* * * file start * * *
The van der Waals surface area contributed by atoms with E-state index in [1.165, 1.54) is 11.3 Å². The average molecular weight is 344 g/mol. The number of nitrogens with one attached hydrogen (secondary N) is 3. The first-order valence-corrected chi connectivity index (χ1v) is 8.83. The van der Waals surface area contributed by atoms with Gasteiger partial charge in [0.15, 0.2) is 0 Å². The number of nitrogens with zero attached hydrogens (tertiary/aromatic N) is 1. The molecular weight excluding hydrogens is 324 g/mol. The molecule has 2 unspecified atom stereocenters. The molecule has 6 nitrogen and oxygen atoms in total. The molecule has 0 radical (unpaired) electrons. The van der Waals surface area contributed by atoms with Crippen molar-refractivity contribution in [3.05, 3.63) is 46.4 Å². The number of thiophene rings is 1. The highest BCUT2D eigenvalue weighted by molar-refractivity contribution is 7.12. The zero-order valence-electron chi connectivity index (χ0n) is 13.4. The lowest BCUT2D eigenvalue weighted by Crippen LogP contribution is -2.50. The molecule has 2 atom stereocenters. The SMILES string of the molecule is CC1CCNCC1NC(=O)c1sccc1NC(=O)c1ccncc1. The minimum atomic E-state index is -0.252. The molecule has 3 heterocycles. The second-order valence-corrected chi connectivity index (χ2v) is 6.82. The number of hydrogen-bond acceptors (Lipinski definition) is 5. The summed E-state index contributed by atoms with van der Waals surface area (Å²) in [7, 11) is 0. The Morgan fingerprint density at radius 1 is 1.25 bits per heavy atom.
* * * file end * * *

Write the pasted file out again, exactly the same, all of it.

The van der Waals surface area contributed by atoms with E-state index in [1.165, 1.54) is 11.3 Å². The average molecular weight is 344 g/mol. The number of nitrogens with one attached hydrogen (secondary N) is 3. The first-order valence-corrected chi connectivity index (χ1v) is 8.83. The van der Waals surface area contributed by atoms with Gasteiger partial charge in [0.15, 0.2) is 0 Å². The number of nitrogens with zero attached hydrogens (tertiary/aromatic N) is 1. The molecular weight excluding hydrogens is 324 g/mol. The molecule has 2 unspecified atom stereocenters. The molecule has 6 nitrogen and oxygen atoms in total. The molecule has 0 radical (unpaired) electrons. The van der Waals surface area contributed by atoms with Crippen molar-refractivity contribution in [3.05, 3.63) is 46.4 Å². The number of thiophene rings is 1. The highest BCUT2D eigenvalue weighted by molar-refractivity contribution is 7.12. The zero-order valence-electron chi connectivity index (χ0n) is 13.4. The lowest BCUT2D eigenvalue weighted by Crippen LogP contribution is -2.50. The molecule has 2 atom stereocenters. The SMILES string of the molecule is CC1CCNCC1NC(=O)c1sccc1NC(=O)c1ccncc1. The minimum atomic E-state index is -0.252. The molecule has 3 heterocycles. The second-order valence-corrected chi connectivity index (χ2v) is 6.82. The number of hydrogen-bond acceptors (Lipinski definition) is 5. The summed E-state index contributed by atoms with van der Waals surface area (Å²) in [7, 11) is 0. The Morgan fingerprint density at radius 1 is 1.25 bits per heavy atom.